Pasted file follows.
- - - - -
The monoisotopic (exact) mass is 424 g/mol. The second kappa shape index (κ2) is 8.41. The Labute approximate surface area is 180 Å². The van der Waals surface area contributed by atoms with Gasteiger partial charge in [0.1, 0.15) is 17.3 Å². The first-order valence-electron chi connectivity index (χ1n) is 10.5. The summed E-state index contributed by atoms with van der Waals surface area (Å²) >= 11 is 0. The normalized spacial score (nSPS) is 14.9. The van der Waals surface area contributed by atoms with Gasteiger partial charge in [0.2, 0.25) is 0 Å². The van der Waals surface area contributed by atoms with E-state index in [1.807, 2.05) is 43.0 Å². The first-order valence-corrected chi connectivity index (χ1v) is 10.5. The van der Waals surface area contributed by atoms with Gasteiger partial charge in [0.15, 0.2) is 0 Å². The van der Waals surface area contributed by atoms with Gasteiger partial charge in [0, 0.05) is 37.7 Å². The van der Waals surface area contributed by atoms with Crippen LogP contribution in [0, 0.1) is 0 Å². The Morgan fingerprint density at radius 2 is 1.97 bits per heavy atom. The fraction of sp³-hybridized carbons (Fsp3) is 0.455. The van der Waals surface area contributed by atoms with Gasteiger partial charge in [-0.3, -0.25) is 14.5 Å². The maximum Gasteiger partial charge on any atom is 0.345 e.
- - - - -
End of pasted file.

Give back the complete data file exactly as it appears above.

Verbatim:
The monoisotopic (exact) mass is 424 g/mol. The second kappa shape index (κ2) is 8.41. The Labute approximate surface area is 180 Å². The van der Waals surface area contributed by atoms with Gasteiger partial charge in [0.1, 0.15) is 17.3 Å². The first-order valence-electron chi connectivity index (χ1n) is 10.5. The summed E-state index contributed by atoms with van der Waals surface area (Å²) >= 11 is 0. The normalized spacial score (nSPS) is 14.9. The van der Waals surface area contributed by atoms with Gasteiger partial charge in [0.2, 0.25) is 0 Å². The van der Waals surface area contributed by atoms with E-state index in [1.807, 2.05) is 43.0 Å². The first-order valence-corrected chi connectivity index (χ1v) is 10.5. The van der Waals surface area contributed by atoms with Gasteiger partial charge in [0.15, 0.2) is 0 Å². The van der Waals surface area contributed by atoms with Gasteiger partial charge in [0, 0.05) is 37.7 Å². The van der Waals surface area contributed by atoms with Crippen LogP contribution in [0, 0.1) is 0 Å². The Morgan fingerprint density at radius 2 is 1.97 bits per heavy atom. The fraction of sp³-hybridized carbons (Fsp3) is 0.455. The van der Waals surface area contributed by atoms with Gasteiger partial charge in [-0.3, -0.25) is 14.5 Å². The maximum Gasteiger partial charge on any atom is 0.345 e.